The Australian Dollar peaked at 0.7732 before sliding lower following the release of Australian jobs data early on Thursday morning.
The data showed a positive drop in the Unemployment Rate to 4.7% in January from 4.8% in December when no-change had been forecast.
However, part of the reason for the decline was a reduction in the number of people seeking work as measured by the participation rate, which fell a basis point to 64.6%.
The rise and fall of the Aussie may also have been as a result of data showing an overall rise in the number of people being employed by 13.5k, but that on closer inspection, the majority were part-time jobs as the measure of new full-time employees, in contrast, fell quite dramatically by -44.5k.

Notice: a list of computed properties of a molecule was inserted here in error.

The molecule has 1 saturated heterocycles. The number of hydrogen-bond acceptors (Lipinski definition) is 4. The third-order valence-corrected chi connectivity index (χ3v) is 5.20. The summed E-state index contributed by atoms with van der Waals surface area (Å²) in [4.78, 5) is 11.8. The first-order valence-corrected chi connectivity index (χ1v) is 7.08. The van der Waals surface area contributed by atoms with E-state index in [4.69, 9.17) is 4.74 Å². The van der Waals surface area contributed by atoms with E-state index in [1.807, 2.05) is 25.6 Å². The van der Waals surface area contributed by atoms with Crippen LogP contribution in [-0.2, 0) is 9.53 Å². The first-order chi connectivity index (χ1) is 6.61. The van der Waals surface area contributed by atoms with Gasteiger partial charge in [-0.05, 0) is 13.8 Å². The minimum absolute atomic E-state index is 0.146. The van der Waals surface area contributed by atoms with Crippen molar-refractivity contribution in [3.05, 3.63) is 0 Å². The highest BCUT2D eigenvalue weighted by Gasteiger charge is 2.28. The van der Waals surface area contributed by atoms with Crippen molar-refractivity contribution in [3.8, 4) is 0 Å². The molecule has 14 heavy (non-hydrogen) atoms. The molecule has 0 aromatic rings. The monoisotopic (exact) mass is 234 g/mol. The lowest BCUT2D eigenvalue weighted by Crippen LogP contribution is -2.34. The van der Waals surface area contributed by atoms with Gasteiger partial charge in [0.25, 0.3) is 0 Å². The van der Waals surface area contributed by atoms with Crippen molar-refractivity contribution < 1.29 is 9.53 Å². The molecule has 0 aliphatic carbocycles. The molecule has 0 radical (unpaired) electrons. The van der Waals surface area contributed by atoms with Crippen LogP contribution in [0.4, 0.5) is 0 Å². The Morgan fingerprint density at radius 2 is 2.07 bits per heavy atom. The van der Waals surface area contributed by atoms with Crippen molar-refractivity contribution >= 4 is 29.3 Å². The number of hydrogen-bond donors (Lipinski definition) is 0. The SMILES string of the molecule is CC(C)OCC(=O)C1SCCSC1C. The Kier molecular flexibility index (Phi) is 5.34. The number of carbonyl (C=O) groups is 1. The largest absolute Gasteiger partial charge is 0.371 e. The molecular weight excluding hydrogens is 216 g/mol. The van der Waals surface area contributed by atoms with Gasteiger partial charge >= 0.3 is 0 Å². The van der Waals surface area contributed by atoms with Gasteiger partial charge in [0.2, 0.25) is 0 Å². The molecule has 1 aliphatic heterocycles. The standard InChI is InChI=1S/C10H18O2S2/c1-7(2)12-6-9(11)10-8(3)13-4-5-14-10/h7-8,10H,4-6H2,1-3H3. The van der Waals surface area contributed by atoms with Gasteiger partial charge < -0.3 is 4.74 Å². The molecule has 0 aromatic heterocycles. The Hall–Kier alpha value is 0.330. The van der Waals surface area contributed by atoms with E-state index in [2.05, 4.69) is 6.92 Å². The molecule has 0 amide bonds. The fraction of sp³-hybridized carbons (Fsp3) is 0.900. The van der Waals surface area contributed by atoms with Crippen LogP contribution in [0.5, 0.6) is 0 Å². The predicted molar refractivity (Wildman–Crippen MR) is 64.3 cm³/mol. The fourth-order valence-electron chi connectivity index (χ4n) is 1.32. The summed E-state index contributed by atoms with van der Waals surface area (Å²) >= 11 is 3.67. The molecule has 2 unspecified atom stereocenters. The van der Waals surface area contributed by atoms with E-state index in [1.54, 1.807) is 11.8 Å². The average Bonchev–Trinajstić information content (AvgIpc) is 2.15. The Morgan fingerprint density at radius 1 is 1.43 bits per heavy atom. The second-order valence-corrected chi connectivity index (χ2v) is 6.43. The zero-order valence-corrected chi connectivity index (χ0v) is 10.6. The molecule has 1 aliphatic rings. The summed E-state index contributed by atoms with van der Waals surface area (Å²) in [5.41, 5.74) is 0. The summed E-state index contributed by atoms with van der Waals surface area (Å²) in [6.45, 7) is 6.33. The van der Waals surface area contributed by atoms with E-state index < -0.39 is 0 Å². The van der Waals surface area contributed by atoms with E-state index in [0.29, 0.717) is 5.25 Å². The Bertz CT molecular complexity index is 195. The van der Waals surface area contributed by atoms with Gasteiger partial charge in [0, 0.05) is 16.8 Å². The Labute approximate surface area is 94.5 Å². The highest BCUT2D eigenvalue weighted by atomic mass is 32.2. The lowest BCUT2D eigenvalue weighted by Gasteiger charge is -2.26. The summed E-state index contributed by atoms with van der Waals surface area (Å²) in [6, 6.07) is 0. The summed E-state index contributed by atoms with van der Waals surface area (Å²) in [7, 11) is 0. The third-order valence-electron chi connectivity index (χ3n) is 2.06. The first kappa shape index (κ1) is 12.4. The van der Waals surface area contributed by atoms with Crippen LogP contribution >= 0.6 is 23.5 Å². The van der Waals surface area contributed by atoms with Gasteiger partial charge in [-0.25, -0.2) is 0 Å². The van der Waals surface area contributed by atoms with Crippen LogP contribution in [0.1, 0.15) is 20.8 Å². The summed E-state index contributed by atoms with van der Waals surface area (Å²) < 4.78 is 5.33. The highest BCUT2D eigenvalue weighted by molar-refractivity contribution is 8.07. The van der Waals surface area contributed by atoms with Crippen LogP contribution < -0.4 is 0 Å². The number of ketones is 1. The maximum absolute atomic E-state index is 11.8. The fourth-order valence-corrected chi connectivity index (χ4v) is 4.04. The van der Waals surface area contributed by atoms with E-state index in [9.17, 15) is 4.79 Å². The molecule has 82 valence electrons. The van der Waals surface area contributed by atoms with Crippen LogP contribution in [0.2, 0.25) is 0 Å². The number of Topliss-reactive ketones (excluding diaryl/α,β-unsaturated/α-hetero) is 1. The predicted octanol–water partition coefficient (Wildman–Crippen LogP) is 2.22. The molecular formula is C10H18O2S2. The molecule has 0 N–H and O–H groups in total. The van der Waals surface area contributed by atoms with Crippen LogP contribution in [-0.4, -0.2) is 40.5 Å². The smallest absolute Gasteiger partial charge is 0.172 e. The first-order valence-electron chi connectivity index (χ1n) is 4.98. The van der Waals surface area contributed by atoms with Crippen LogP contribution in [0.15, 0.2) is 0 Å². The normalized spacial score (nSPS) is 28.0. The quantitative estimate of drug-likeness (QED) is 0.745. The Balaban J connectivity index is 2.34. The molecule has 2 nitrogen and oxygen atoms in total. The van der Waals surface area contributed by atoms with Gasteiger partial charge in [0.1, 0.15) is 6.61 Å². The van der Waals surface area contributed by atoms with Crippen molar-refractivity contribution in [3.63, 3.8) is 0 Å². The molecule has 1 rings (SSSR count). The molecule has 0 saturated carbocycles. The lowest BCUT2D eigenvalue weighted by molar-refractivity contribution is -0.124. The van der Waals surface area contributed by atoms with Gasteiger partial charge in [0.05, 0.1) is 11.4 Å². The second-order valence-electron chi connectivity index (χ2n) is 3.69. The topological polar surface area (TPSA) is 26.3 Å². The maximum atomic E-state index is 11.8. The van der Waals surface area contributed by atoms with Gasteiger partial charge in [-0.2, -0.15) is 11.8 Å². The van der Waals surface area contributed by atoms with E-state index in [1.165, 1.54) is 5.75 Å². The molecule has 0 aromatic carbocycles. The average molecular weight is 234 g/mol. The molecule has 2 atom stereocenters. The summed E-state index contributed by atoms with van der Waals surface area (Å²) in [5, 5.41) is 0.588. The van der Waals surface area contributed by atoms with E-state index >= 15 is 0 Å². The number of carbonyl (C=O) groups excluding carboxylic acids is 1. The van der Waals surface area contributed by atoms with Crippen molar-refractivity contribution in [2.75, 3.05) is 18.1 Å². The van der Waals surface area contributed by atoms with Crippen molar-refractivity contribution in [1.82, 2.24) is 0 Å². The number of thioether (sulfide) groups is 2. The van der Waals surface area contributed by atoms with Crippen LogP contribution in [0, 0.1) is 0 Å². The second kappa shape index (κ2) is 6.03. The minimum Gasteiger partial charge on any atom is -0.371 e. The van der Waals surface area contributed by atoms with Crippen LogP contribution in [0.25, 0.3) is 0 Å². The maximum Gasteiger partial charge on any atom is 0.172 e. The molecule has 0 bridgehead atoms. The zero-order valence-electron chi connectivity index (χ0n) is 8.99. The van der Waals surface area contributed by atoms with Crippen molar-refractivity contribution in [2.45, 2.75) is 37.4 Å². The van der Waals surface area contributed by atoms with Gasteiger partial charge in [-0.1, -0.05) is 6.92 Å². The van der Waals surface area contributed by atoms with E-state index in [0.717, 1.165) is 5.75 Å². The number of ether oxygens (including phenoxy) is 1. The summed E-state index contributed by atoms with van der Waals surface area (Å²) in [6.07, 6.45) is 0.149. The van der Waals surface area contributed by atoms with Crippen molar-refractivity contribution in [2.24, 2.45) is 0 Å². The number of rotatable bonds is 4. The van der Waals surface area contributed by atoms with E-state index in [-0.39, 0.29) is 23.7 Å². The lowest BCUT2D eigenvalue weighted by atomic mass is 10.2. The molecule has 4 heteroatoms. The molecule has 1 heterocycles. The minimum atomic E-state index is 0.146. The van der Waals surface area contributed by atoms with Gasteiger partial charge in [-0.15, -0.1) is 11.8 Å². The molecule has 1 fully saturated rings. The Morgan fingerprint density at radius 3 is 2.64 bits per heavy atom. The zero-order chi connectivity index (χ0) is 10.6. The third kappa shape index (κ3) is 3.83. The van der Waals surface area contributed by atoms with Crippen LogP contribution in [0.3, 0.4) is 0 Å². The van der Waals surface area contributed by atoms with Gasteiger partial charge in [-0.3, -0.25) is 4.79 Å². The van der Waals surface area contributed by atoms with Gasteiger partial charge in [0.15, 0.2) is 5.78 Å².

“The weakness in full-time jobs and high under-employment (those who are working part-time and want to work more hours) suggests that there is more slack in the labour market than the unemployment rate is currently suggesting,” said St George Economics in response to the data.
They see the employment market remaining broadly stable but the continued slack keeping a lid on wages and therefore inflation.
The AUD/USD pair has been rallying quite persistently since the beginning of the year from lows of 0.7150 to highs of 0.7730.
A steady rise in commodities, as well as the recent more optimistic tone about the economic outlook from the Australian Central Bank, have both supported the currency.
A rise in the price of Iron Ore above the 90 dollar per tonne threshold - the highest since 2014 - gave a particular boost to the currency, as was China’s surprising resilience in the face of global headwinds, as proven by strong recent trade data.